Below are notes from my workshop at the Quantified Self 2017 conference in Amsterdam. Thanks to everyone who participated in the workshop!
These are some criteria I use when determining whether a tool will actually be useful to me, and whether I want to invest money and time in the product.
Effort vs Value
How much active effort does it take to use? On a scale of:
FitBit is always on, tracks sleep automatically
- FitBit is always on, tracks sleep automatically
Jawbone UP requires a button press to track sleep, but is always on my wrist so it's easy
Withings scale requires no additional effort to upload/sync after stepping on the scale
- Jawbone UP requires a button press to track sleep, but is always on my wrist so it's easy
App on a phone
Requires extra work to unlock the phone and find the app
- e.g. Sleep Cycle app requires launching the app and setting the phone on your bed
- Requires extra work to unlock the phone and find the app
Manual data entry
- e.g. in a paper notebook, or manually adding to Google Sheets
Once you determine the level of effort the tool requires, ask yourself whether you are willing to put in that effort. Sometimes the value of a tool is high enough that you're willing to go to great lengths to use the tool.
How does the device sync? Does it require that a company run servers? Does the device download directly to your own computer?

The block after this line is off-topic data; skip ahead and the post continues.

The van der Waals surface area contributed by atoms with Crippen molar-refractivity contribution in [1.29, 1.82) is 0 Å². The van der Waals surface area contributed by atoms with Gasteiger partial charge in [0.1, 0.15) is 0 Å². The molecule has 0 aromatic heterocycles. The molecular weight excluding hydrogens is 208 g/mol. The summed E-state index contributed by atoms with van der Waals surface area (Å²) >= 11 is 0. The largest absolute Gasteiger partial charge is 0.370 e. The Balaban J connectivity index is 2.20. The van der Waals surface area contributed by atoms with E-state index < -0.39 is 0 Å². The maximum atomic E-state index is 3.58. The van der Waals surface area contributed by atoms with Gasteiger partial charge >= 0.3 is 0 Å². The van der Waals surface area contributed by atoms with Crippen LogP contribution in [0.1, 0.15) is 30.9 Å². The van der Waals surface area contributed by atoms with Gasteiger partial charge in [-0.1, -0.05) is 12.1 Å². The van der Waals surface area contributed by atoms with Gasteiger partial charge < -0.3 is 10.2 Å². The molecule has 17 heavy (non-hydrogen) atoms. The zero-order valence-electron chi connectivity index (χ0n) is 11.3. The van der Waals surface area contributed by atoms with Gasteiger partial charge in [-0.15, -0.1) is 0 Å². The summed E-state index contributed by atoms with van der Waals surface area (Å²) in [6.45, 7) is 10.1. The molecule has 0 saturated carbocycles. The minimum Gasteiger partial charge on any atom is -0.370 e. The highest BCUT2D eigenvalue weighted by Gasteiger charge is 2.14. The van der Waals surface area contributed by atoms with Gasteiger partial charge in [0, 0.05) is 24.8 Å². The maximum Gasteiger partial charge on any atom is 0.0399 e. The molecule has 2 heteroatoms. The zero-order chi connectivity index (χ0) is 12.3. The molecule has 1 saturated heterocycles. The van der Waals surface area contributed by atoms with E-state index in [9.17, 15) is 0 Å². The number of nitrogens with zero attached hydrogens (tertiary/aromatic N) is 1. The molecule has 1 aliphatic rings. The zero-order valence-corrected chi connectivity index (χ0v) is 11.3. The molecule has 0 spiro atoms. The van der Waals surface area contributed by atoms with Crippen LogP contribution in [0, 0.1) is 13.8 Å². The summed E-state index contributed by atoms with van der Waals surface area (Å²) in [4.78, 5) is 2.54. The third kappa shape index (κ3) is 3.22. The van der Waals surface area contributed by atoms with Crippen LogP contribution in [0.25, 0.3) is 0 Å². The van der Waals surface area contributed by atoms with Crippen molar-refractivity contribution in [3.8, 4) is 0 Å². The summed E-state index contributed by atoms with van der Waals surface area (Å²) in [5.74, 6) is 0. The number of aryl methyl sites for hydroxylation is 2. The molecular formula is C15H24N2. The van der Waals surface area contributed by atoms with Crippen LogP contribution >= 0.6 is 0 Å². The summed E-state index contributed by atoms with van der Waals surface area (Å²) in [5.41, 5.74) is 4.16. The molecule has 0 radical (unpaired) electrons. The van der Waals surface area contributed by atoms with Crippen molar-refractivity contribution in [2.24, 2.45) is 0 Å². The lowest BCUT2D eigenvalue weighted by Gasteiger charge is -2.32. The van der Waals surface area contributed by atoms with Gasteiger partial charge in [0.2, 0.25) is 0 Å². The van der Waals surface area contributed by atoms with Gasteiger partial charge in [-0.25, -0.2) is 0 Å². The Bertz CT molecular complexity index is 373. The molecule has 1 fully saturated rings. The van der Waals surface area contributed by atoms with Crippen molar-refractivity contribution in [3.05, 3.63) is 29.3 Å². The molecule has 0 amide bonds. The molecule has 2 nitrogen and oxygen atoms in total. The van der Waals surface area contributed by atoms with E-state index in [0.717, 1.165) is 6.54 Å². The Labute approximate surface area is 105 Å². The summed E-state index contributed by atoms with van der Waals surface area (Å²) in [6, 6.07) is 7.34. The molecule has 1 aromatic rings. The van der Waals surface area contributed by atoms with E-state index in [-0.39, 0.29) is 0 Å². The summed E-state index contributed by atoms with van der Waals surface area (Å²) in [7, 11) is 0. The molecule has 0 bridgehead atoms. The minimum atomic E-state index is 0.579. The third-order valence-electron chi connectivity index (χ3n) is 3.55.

For example, the Withings scale only talks to the Withings servers. You can download the data from their servers later.
The Eye-Fi card can download directly from the card to your computer, which doesn't require a third party service to be running in order for the device to work.
What kind of export options are available from the tool? Planning on the service at some point shutting down or planning on moving to a new tool later will mean you will want to choose a tool that ranks higher on this list.
Full data portability - The tool provides a complete export and import, and you can expect to be able to import the data into another tool later. Almost no services support this, likely because there aren't very good standards defined for what the raw data should look like.
- API to export data continuously - The tool provides an API that exposes the data and can be used to connect with things like IFTTT.
- Export in machine-readable format - The tool does not provide an API, but does allow manual exporting in a machine-readable format. Things like exporting CSV files, JSON files, etc. This is the minimum bar a service must hit before I will consider using it.
- Export in non-machine-readable format - The tool provides an export, but it is in a format that is not machine readable, e.g. PDFs or images.
- No data export - The tool does not support exporting data at all.
How does the tool make money?
There are several ways tools make money, and you should be aware of the profit motive of any tool you use. There is no "right answer" and no "wrong answer" for whether you should use a tool based on this, but it's important to be aware of.